Regressions 7 and 8 show results at the substate level using consistent PUMAs and annual changes since 2005, because of limited data availability before that period. Regression 7 shows that the Bartik shock has a strong negative impact on the not-working rate over this period. And regression 8 shows that this effect is far more strongly concentrated in places that had high levels of not-working rates in 2005. A change of 10 percentage points in the not-working rate increases the impact of the Bartik shock by almost 50 percent relative to a zero benchmark for the not-working rate.

Finally, we examine the impact of trade shocks on prime age male non-employment, using shocks identified by Autor, Dorn, and Hanson (2013). They use the change in Chinese import exposure per worker in a region as their main measure of local labor market exposure to import competition. To address potential endogeneity issues, they instrument growth in U.S. imports with growth in Chinese imports in eight other developed economies. In table 4, we follow their approach and regress the share of not-working men or long-term not-working men on the change in Chinese imports per worker.

In regression 1, we examine the effect of a shock in Chinese imports on prime age male not-working rates. As expected, increases in Chinese import exposure are associated with an increase in the level of prime age male non-employment, and the coefficients are statistically significant. Regression 2 examines the heterogeneity of responsiveness based on initial not-working rates in 1990. We find that commuting zones with the highest levels of initial not-working rates, defined as being in the top 10 percent, experience a higher level of nonemployment in response to changes in Chinese import exposure. Regressions 3 and 4 report the same results for long-term not-working rates, and we find a similar pattern, albeit with smaller absolute increases. (29)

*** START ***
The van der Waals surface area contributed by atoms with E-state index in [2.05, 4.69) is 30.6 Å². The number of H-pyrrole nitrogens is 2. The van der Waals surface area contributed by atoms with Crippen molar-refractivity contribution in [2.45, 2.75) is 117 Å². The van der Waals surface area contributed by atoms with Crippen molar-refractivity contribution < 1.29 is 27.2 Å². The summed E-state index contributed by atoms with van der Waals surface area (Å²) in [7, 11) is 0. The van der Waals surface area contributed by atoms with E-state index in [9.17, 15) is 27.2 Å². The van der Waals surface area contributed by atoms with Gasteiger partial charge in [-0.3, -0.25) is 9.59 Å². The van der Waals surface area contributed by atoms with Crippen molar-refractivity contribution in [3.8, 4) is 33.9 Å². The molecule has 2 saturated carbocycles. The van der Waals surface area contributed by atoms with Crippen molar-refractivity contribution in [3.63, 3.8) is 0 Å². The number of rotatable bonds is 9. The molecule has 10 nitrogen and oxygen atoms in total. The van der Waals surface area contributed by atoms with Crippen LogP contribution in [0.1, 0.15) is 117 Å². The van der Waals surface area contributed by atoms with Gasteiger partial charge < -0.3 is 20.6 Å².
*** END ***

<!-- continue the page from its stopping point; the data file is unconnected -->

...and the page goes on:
These results may be relatively unsurprising. A shock to local labor demand has more impact on the not-working rate in places where non-employment is high than in places that are already near full employment. Yet this heterogeneity is crucial in justifying spatially heterogeneous policies that encourage employment more in some areas than in others.

III.B. Heterogeneous Responses to Past Social Programs

There has been surprisingly limited research testing whether national changes in policy have heterogeneous treatment effects across space. For example, a large body of literature (Meyer and Rosenbaum 2001; Eissa and Liebman 1996) has examined the impact of the Earned Income Tax Credit (EITC) on employment. But we have found that none of these studies ask whether the impact of the credit was higher in places that had initially higher levels of nonemployment. David Neumark and William Wascher (2011) find interactions between the EITC and state minimum wages, but the imperfect relationship between the minimum wage and nonemployment makes these results hard to interpret.